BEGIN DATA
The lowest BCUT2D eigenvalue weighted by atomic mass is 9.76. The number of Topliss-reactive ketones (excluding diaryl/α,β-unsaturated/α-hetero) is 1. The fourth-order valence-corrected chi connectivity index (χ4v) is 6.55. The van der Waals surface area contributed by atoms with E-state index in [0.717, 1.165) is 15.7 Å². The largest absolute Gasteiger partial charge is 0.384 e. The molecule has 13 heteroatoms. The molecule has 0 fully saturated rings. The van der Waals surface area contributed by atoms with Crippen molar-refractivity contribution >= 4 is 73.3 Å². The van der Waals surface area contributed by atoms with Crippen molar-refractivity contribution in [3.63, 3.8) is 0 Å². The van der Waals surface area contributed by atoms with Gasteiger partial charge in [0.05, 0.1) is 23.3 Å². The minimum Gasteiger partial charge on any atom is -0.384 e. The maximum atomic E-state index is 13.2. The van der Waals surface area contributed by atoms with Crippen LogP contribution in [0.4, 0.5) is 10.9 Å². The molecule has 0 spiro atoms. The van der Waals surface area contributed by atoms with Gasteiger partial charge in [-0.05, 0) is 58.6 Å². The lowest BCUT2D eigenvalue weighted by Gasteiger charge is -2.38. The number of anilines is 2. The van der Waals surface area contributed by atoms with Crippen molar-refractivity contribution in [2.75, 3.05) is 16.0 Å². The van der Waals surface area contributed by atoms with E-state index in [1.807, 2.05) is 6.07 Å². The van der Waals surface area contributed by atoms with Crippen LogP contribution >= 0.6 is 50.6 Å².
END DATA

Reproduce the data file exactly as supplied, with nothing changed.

The lowest BCUT2D eigenvalue weighted by atomic mass is 9.76. The number of Topliss-reactive ketones (excluding diaryl/α,β-unsaturated/α-hetero) is 1. The fourth-order valence-corrected chi connectivity index (χ4v) is 6.55. The van der Waals surface area contributed by atoms with E-state index in [0.717, 1.165) is 15.7 Å². The largest absolute Gasteiger partial charge is 0.384 e. The molecule has 13 heteroatoms. The molecule has 0 fully saturated rings. The van der Waals surface area contributed by atoms with Crippen molar-refractivity contribution >= 4 is 73.3 Å². The van der Waals surface area contributed by atoms with Crippen molar-refractivity contribution in [3.63, 3.8) is 0 Å². The van der Waals surface area contributed by atoms with Gasteiger partial charge in [0.05, 0.1) is 23.3 Å². The minimum Gasteiger partial charge on any atom is -0.384 e. The maximum atomic E-state index is 13.2. The van der Waals surface area contributed by atoms with Crippen LogP contribution in [0.4, 0.5) is 10.9 Å². The molecule has 0 spiro atoms. The van der Waals surface area contributed by atoms with Gasteiger partial charge in [-0.05, 0) is 58.6 Å². The lowest BCUT2D eigenvalue weighted by Gasteiger charge is -2.38. The number of anilines is 2. The van der Waals surface area contributed by atoms with Crippen molar-refractivity contribution in [2.75, 3.05) is 16.0 Å². The van der Waals surface area contributed by atoms with E-state index in [1.807, 2.05) is 6.07 Å². The van der Waals surface area contributed by atoms with Crippen LogP contribution >= 0.6 is 50.6 Å².